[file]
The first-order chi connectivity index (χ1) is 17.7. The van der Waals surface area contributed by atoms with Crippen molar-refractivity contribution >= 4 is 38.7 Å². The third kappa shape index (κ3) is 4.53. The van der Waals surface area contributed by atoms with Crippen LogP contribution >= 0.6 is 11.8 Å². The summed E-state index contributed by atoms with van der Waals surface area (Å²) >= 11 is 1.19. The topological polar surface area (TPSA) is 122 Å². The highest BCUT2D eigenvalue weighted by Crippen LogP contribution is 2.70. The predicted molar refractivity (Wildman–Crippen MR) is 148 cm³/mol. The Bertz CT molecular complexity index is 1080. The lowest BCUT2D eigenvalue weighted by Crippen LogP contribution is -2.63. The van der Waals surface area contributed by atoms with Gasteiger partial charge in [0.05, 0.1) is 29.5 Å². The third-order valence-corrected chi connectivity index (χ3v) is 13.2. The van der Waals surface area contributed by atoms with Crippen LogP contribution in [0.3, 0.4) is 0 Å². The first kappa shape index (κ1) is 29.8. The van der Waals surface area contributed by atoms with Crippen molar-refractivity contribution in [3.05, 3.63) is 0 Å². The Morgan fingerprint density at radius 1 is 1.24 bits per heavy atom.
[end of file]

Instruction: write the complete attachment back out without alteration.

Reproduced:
The first-order chi connectivity index (χ1) is 17.7. The van der Waals surface area contributed by atoms with Crippen molar-refractivity contribution >= 4 is 38.7 Å². The third kappa shape index (κ3) is 4.53. The van der Waals surface area contributed by atoms with Crippen LogP contribution >= 0.6 is 11.8 Å². The summed E-state index contributed by atoms with van der Waals surface area (Å²) >= 11 is 1.19. The topological polar surface area (TPSA) is 122 Å². The highest BCUT2D eigenvalue weighted by Crippen LogP contribution is 2.70. The predicted molar refractivity (Wildman–Crippen MR) is 148 cm³/mol. The Bertz CT molecular complexity index is 1080. The lowest BCUT2D eigenvalue weighted by Crippen LogP contribution is -2.63. The van der Waals surface area contributed by atoms with Gasteiger partial charge in [0.05, 0.1) is 29.5 Å². The third-order valence-corrected chi connectivity index (χ3v) is 13.2. The van der Waals surface area contributed by atoms with Crippen LogP contribution in [0.3, 0.4) is 0 Å². The first kappa shape index (κ1) is 29.8. The van der Waals surface area contributed by atoms with Crippen molar-refractivity contribution in [3.05, 3.63) is 0 Å². The Morgan fingerprint density at radius 1 is 1.24 bits per heavy atom.